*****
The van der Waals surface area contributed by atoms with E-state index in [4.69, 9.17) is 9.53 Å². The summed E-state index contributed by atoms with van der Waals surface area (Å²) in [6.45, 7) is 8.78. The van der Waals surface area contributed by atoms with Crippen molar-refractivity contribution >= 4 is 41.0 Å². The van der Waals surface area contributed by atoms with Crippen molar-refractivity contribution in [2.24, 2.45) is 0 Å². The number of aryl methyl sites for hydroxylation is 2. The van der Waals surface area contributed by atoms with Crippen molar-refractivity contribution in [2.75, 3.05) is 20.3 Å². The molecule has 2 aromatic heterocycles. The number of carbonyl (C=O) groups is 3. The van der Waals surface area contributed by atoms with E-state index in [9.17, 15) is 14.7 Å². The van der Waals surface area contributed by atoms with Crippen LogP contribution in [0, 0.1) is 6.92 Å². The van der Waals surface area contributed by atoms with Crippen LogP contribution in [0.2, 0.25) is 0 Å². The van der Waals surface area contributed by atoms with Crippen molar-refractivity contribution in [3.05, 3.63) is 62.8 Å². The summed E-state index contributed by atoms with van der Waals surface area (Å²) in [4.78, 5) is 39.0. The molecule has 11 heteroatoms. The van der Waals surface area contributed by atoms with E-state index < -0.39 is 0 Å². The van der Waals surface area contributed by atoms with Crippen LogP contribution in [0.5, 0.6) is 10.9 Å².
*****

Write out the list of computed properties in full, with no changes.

The van der Waals surface area contributed by atoms with E-state index in [4.69, 9.17) is 9.53 Å². The summed E-state index contributed by atoms with van der Waals surface area (Å²) in [6.45, 7) is 8.78. The van der Waals surface area contributed by atoms with Crippen molar-refractivity contribution >= 4 is 41.0 Å². The van der Waals surface area contributed by atoms with Crippen molar-refractivity contribution in [2.24, 2.45) is 0 Å². The number of aryl methyl sites for hydroxylation is 2. The van der Waals surface area contributed by atoms with Crippen molar-refractivity contribution in [2.75, 3.05) is 20.3 Å². The molecule has 2 aromatic heterocycles. The number of carbonyl (C=O) groups is 3. The van der Waals surface area contributed by atoms with E-state index in [9.17, 15) is 14.7 Å². The van der Waals surface area contributed by atoms with Crippen LogP contribution in [0, 0.1) is 6.92 Å². The van der Waals surface area contributed by atoms with Crippen LogP contribution in [0.2, 0.25) is 0 Å². The van der Waals surface area contributed by atoms with Crippen molar-refractivity contribution in [3.05, 3.63) is 62.8 Å². The summed E-state index contributed by atoms with van der Waals surface area (Å²) in [4.78, 5) is 39.0. The molecule has 11 heteroatoms. The van der Waals surface area contributed by atoms with E-state index < -0.39 is 0 Å². The van der Waals surface area contributed by atoms with Crippen LogP contribution in [0.5, 0.6) is 10.9 Å².